Drug Sweep: Stopping drug abuse will need resources

Our state’s massive substance abuse problem may have been flying under the radar for the past several months, but law enforcement officials have been quietly continuing the fight. Quietly, that is, until Wednesday, when agencies in Jackson County conducted Operation Centennial, the largest drug investigation warrant sweep in the state’s history.

The effort was led by the Jackson County Bureau of Investigations, but the Jackson County Sheriff’s Department, Ravenswood Police Department, United States Marshal, Drug Enforcement Administration, West Virginia State Police and West Virginia Department of Natural Resources were involved as well.. By midday, the sweep had resulted in 113 warrants for cases involving methamphetamine, heroin, cocaine, fentanyl, prescription narcotics, and marijuana.

Skeptics might be tempted to wonder whether the massive coordinated effort will make even a dent in the Mountain State’s war on substance abuse. It will, particularly if it results in the arrests of those who have chosen to profit by distributing and selling these poisons. But one would hope it will also serve as a warning, perhaps striking fear into some and causing others to seek a way out.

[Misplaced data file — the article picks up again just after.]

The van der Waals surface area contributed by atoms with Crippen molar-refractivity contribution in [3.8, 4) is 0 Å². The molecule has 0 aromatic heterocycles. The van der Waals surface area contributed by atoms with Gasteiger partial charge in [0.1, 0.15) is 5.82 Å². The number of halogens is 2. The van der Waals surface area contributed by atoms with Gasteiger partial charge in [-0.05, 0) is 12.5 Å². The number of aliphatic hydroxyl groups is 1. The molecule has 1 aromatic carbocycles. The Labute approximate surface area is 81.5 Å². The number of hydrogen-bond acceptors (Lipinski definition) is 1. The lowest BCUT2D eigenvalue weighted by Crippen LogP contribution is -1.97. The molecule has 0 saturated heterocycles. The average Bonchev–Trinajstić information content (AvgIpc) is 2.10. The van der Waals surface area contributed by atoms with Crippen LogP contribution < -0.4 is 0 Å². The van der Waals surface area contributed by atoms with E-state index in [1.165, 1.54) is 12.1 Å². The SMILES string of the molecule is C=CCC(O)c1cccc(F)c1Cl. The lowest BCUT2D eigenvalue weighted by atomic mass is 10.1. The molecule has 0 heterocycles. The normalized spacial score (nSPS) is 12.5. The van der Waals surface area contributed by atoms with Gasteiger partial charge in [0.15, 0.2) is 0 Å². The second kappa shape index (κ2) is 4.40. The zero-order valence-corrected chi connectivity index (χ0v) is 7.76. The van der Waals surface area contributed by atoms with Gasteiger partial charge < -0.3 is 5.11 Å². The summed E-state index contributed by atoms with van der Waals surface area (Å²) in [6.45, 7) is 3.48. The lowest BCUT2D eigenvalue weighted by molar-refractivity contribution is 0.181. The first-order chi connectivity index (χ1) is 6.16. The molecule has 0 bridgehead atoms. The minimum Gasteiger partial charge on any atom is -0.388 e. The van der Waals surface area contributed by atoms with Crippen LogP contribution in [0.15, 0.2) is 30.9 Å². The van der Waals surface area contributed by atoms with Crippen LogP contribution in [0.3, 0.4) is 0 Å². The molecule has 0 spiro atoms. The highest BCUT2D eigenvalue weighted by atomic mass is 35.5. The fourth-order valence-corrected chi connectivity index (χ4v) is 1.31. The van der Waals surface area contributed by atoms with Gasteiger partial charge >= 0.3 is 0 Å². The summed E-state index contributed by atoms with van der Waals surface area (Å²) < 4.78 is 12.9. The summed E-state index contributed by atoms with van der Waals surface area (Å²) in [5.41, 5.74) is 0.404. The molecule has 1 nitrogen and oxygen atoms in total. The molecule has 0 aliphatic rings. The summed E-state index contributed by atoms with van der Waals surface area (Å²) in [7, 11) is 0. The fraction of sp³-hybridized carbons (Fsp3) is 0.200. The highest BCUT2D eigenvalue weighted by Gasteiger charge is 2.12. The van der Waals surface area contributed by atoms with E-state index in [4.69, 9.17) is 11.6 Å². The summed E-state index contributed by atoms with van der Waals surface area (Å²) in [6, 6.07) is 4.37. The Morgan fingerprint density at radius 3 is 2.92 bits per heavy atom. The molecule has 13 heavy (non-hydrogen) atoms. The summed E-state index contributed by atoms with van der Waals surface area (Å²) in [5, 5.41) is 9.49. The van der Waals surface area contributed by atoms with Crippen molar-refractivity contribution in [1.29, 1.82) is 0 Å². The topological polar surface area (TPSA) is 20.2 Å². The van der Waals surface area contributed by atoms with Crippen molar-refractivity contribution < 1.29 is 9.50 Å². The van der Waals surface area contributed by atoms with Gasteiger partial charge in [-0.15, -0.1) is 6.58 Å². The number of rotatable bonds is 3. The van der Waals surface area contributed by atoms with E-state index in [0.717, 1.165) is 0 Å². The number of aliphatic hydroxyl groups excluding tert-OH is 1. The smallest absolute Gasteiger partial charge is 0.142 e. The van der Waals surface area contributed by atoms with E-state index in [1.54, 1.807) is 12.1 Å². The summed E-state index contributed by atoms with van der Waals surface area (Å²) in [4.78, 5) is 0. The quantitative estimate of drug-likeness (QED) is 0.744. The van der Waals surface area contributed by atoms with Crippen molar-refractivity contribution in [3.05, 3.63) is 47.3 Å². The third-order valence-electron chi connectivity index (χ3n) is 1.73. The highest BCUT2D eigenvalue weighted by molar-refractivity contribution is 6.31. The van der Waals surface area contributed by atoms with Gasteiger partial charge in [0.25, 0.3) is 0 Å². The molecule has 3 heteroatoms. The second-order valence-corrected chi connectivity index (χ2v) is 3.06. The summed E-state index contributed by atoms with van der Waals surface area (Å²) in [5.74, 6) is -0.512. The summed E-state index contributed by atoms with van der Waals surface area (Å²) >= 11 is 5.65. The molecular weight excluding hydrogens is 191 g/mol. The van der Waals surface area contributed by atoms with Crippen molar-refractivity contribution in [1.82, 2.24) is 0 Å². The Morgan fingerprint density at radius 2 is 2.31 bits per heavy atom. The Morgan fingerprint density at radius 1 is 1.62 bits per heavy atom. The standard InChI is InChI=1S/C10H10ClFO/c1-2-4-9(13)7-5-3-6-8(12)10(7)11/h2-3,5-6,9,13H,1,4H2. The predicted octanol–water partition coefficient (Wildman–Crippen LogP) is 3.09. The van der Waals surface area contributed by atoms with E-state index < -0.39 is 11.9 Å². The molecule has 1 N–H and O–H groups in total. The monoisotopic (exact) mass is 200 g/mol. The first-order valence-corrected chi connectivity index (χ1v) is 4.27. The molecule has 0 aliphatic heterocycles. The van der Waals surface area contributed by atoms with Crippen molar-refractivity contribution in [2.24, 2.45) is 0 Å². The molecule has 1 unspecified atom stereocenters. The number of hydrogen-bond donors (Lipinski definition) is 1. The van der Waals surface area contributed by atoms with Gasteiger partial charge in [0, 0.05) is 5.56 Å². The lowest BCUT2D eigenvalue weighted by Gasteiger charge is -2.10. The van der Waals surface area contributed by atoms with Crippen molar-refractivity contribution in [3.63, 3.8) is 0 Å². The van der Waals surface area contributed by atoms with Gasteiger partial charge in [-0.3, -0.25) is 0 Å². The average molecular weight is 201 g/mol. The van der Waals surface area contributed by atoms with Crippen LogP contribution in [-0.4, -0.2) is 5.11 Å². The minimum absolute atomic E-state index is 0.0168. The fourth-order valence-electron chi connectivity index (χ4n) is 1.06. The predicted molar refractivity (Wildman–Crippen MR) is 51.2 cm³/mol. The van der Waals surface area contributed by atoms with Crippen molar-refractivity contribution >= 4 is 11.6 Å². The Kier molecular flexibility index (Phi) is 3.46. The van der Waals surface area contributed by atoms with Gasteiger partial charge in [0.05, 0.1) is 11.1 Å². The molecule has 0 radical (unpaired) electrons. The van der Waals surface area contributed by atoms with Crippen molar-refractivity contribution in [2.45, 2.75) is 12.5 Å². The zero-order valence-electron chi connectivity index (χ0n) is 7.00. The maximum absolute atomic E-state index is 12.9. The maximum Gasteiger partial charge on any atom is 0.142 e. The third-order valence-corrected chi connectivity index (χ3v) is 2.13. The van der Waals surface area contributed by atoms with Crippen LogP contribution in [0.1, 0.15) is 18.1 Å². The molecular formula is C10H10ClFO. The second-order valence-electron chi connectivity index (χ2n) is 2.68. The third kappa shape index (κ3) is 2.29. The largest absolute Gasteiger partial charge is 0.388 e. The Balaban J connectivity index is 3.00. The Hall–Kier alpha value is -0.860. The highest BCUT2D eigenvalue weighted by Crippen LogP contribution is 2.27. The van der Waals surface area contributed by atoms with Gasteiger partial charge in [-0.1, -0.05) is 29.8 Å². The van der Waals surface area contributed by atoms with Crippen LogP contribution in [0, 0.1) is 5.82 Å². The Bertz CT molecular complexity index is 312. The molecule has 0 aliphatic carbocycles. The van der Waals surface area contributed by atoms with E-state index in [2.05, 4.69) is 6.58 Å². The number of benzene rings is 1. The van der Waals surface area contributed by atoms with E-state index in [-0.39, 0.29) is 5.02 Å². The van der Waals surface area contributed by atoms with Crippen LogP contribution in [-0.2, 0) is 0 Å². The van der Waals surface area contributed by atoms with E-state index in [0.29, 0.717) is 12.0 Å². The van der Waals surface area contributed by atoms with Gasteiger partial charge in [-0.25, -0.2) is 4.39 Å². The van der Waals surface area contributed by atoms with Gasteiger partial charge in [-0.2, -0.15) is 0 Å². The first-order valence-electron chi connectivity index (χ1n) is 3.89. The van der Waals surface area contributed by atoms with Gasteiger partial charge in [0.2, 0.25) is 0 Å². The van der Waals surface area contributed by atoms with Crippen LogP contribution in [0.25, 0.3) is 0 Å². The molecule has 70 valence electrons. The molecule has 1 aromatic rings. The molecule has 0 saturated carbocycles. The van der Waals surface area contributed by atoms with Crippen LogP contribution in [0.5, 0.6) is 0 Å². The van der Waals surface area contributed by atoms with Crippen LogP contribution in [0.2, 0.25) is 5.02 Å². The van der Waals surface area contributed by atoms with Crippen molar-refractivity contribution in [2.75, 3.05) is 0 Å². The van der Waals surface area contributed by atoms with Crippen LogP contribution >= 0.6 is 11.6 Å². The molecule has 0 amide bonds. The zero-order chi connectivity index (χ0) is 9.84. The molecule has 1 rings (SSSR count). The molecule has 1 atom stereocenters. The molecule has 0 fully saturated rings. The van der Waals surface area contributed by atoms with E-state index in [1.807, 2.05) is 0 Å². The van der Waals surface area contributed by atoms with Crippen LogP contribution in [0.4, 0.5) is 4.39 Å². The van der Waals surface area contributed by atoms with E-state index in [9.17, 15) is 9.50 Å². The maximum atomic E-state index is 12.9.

Jackson County’s sheriff’s department issued a declaration on social media after the sweep had begun: “If you are a drug offender and/or distributor in Jackson County, you have three options: Get Help, Get Arrested or Get Out!!!”

Here’s hoping more than a few will seek the first option — and that the resources are available in their communities for them to do so. If we are serious about stopping this monster, we have to tackle it from all angles, including putting the necessary resources into prevention, treatment and recovery.

Meanwhile, congratulations to those who joined together for Operation Centennial this week. May it be only the beginning.


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